Tuesday, February 03, 2009
You Gonna Make Me Superman Up on You
Usually, when commercials leave me puzzled, I get angry. "Who are these people?" I ask. "Why are these people wasting my time?" I ask.
But this one -- from Mo' Money Taxes -- is different. It amuses me.
It begins in Miami, apparently.
It starts out with a group of people talking to a man in a nice car. They complain -- understandably enough, ipsa re -- about taxes, and how much they are. I suppose at a stretch, somebody with such a nice car has lots of money, and therefore knows about money, or at least how to get a good accountant, so maybe random guy in a (well, I can't tell model of car it is exactly -- maybe a Camero Z28 from the blurry hood ornament, but more likely something with a little more intelligence, judging by the noise the engine makes) car isn't the worst guy you could ask.
So random guy places a call on his cellular phone.
Cut to a scene on a beach (quite possibly also in Miami, but you can't be sure). RG's contact it seems, has quit the business.
One assumes the accountancy game, but you can't be too sure.
So has his partner, a big dumb white guy taking several drinks off a scantily clad waitress. Hearing his (ex-?)partner dis him, he talks about the virtue of his shoes -- babymakes, as he calls them -- and threatens the heading of this post. One assumes the blue t-shirt he's wearing has a Superman symbol underneath the pixellation.
Cut to some other guys on a boat. They're on the phone, too, and one assumes to the original random guy. "Don't worry," they say, "We'll be there in less than thirty seconds." Then we're treated to a montage of the yacht saling by for about half the length of the commercial.
I'm glad, frankly, that I don't live in Miami. It seems to me the yachts on the street (as they would have to be to get to ORG) would be a bitch to avoid.
Cut to a pool in front of mansion, where three people are standing. They might be ORG and the two guys on the boat. I don't know; I can't tell. They're wearing vaguely similar clothes to the men on the boat, but I swear it looks like they've switched shirts. The guy in the middle may well be ORG, but I'm not too certain of that, either. Could be the sunglasses they've all acquired.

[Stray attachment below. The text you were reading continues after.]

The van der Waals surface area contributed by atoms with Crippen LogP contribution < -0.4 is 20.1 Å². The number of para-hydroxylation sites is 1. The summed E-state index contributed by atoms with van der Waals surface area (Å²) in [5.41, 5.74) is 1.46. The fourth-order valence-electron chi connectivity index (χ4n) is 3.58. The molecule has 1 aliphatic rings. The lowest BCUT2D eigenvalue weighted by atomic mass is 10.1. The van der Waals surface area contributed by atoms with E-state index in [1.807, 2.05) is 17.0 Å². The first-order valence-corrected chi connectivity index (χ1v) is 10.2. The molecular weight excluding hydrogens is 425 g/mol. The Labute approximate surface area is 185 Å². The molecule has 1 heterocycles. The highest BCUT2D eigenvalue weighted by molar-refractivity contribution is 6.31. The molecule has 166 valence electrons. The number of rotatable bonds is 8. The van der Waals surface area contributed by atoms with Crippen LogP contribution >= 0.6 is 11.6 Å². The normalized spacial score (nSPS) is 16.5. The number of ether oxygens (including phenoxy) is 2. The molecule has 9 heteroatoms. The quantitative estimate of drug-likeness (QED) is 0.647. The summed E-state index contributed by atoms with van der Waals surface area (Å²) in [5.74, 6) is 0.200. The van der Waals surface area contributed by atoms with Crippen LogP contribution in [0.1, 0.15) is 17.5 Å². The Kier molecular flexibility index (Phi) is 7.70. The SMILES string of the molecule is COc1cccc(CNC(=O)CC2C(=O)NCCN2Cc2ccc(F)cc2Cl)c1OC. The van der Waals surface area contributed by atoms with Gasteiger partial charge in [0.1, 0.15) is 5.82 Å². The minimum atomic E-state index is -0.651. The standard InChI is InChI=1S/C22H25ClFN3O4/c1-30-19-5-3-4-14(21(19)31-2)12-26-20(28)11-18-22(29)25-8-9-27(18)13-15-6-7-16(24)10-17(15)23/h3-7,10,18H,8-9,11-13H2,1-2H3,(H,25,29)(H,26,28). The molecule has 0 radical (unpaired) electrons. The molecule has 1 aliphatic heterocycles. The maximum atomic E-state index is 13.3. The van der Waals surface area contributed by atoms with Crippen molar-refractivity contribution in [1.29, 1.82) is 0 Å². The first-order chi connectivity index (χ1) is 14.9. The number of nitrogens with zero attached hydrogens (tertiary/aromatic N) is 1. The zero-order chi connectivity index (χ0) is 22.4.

"Come down and see us -- you'll be glad that you did," they close.
And I believe them. I do. I would give them my tax returns to file in a heartbeat.
Anybody who could make such an incomprehensible ad /has/ to be better at something else, and why shouldn't that something else be accountancy?
I have to assume that this ad is just another in a series I've never seen, so I just don't understand part of the assumed narrative. But even so, the cuts even within this one ad are /really/ unclear, so you can't quite get the connections between the speakers. It would make exactly as much sense if each of the three parts had no connection whatsoever.
However, that lack of clarity -- and subsequent lack of useful meaning -- is what makes it hysterically funny. It doesn't mean to, but it functions exactly in the way an absurdist play /should/ but seldom does. It makes you question logic behind how you piece together the world around you. Connections that seem like they should be obvious don't quite work correctly and things that makes no sense at all appear to connect seemlessly within the narrative.
Or to put it another way, the strange seems familiar and the familiar, strange.
Which is -- of course -- Brecht's classic definition of the verfremsdungeffekt. Bet you didn't think there was much crossover between him and Ionesco. Or Albee. Or that either had much to did with current Urban marketing.
If I ever got to re-edit this ad, the only thing I would change is to have them shout "It's not that way; it's over there!" a few times at the end.
Bet you didn't see that lil' bit of dramaturgical awesomeness coming at you when you started!